The late Rt. Hon. Sir Lyndon Pindling in April 27th 1965 seized the mace and threw it out of the Parliament window whilst Parliament was debating the Boundaries Commission Report and Reform to the Bahamas electoral process.
During the debate on the Boundaries Commission Report in early 2002 two strangers in the Parliament Caffuif Stuart and Omar Smith handcuffed themselves to the mace.
The Mace: House of Assembly - Turks and Caicos Islands
The debate as to whether the Turks and Caicos Islands Legislative Council should have a mace, had been going on since the 1976 Constitution (establishing ministerial government). Some of the past Speakers of the House took the view that Council was not a sovereign Parliament and it would have been inappropriate to have a mace, other Speakers did not share that view and on several occasions attempts were made to solicit funding for a Mace, this never materialized.
In 2005 the Hon. Chief Minister commissioned the Clerk to work with Crown Agents in the United Kingdom on the design and procurement of a mace. Crown Agents selected Thomas Fattorini Ltd. to produce a full sized coloured illustration, which took into consideration the Islands local culture, crest and logos.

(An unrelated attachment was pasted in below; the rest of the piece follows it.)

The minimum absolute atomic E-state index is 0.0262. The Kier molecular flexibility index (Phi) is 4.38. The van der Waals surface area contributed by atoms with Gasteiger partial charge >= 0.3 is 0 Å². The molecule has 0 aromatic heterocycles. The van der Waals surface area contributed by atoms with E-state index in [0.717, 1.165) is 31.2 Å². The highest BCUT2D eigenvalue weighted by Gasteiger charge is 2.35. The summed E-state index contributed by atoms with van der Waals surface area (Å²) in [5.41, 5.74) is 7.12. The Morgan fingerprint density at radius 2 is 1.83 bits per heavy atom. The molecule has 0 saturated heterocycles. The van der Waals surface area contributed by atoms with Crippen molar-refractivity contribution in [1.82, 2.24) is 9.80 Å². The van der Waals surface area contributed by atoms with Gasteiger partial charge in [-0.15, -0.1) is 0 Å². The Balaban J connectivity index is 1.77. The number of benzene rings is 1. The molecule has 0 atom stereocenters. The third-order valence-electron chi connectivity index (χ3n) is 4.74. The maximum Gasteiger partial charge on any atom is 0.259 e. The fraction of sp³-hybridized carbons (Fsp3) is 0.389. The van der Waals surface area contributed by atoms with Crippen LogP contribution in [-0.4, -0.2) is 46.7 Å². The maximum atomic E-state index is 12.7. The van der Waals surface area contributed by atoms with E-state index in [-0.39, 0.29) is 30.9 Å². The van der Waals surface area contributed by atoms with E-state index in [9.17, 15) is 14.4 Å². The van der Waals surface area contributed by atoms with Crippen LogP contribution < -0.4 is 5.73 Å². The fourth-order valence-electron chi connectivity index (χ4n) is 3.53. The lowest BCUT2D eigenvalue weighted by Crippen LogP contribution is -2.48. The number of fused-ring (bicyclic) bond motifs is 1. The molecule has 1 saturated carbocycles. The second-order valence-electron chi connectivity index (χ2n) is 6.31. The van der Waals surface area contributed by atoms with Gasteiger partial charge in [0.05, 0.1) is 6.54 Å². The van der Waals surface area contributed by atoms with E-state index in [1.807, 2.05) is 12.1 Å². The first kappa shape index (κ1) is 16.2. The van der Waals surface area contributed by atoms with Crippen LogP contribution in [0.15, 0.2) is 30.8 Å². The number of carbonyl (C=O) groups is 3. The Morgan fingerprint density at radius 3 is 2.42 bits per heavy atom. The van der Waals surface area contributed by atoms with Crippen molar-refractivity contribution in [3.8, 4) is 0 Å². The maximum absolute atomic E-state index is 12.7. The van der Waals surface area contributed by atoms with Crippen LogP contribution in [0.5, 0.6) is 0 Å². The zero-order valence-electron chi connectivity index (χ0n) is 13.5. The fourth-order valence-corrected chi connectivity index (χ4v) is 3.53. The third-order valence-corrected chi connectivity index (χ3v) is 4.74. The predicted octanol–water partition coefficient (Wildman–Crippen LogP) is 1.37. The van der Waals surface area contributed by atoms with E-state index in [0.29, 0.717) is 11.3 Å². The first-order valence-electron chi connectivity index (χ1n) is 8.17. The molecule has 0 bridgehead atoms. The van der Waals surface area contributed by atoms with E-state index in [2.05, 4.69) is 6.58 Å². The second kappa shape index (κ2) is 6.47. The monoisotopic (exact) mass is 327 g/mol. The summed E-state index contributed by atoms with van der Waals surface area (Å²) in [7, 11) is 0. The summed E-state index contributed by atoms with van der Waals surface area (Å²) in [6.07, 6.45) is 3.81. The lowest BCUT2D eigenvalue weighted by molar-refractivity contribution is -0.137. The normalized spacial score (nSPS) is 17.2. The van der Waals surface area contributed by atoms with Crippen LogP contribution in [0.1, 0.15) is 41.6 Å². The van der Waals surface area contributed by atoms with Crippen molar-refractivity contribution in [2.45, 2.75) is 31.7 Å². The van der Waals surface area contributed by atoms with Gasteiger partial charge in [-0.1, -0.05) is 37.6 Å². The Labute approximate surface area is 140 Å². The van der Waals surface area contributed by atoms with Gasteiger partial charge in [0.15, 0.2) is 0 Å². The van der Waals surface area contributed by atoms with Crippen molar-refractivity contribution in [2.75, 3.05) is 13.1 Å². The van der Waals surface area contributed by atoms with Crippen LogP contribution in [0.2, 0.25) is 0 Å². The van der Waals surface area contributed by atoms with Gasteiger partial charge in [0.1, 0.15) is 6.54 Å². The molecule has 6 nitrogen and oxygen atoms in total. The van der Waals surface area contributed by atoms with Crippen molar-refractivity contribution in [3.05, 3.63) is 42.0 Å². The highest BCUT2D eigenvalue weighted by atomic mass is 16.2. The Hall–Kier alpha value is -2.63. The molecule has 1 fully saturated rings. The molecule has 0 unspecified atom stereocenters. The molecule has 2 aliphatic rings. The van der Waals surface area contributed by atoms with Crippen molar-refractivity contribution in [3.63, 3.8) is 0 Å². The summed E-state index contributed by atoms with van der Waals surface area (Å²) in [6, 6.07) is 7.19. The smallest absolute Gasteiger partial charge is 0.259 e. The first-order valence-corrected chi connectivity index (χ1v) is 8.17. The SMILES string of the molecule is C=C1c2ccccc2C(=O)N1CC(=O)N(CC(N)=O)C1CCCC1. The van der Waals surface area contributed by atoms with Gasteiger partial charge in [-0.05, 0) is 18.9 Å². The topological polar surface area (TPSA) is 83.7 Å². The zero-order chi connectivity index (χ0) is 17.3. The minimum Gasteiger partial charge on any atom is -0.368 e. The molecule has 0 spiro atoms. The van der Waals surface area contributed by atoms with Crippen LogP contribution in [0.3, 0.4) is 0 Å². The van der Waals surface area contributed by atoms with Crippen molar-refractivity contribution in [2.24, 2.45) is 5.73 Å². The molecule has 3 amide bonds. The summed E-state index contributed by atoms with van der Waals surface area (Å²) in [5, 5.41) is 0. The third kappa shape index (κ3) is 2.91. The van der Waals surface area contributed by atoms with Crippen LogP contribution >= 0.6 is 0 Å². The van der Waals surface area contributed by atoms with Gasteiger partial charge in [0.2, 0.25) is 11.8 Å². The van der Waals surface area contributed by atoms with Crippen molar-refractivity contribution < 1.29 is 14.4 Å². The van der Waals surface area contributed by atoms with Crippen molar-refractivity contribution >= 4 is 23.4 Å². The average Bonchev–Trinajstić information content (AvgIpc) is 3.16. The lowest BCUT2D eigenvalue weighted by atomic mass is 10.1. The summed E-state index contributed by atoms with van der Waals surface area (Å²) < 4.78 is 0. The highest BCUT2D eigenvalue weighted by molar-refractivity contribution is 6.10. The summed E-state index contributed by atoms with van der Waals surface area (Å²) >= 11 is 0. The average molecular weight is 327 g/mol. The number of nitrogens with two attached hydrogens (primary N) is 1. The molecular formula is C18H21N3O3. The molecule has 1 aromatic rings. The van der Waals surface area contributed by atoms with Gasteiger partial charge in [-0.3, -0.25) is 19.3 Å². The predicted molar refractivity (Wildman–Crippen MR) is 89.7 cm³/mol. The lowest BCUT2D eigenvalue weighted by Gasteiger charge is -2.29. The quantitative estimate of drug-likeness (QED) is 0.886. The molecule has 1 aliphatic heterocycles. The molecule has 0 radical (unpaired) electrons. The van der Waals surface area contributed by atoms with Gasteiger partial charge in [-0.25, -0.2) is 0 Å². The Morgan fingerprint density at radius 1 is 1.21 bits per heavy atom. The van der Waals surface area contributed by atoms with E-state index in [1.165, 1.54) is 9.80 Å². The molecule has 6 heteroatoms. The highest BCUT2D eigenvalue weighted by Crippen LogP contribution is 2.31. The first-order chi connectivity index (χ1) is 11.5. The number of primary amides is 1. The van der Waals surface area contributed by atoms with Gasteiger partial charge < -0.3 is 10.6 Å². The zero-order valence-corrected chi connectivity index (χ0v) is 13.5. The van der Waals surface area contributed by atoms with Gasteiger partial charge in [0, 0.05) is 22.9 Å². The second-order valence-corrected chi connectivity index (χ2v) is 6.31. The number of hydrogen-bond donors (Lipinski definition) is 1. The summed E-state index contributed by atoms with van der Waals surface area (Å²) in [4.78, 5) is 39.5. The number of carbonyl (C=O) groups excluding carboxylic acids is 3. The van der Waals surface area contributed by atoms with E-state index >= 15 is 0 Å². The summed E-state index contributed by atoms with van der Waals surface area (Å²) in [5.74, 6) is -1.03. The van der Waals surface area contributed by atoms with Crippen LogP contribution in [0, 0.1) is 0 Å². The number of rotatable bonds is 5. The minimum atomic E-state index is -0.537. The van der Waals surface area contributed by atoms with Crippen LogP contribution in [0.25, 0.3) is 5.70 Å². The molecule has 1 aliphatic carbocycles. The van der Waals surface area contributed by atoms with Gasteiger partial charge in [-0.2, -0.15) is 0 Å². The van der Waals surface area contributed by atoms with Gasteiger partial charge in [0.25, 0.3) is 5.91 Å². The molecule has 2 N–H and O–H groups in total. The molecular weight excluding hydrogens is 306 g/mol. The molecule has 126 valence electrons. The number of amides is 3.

Some six months later Thomas Fattorini submitted a traditional design 8ct Gold as follows: 18ct Gold Woodend Shaft, Hand Painted Enamel Engraved Traditional Design Ceremonial Mace length 1.2 meters, Main shaft 40mm diameter of wooden construction with two stamped and hand engraved collars 35mm x 160mm long approximately, Mace top traditional Crown and Orb shape with the collared rim and applied panel of HRH Queen Elizabeth II Royal Standard Arms in relief size 80mm x 69mm on reverse. Applied panel of the Turks and Caicos Coat of Arms in hand painted enamel size 72mm x 82mm. Full Crown Mace head top with certical Fleur de lise and heraldic cross’ with mounted orb set among 10mm ‘jewel’ orbs sets in traditional crown and pillow design approx. 100mm diameter. Mace base multi-panelled decorative bottom collars approximately 60mm diameter. Complete with solid wood size approximately 1.3mtrs x 30cm x 30cm with solid wood removable presentation stand and appropriate padding, handles, locks and keys.
The design having been approved by the Hon. Chief Minister and the Hon. Speaker, Thomas Fattaroni proceeded with its production. The Mace was completed in September 2006. Shortly thereafter the Clerk traveled to London to formally take possession of same. Because this was the first mace made by Thomas Fattaroni in over one hundred years they sough and were granted permission to proudly display their masterful design in London for several days.
The House of Assembly will observe parliamentary practice and procedure in its use of the Mace.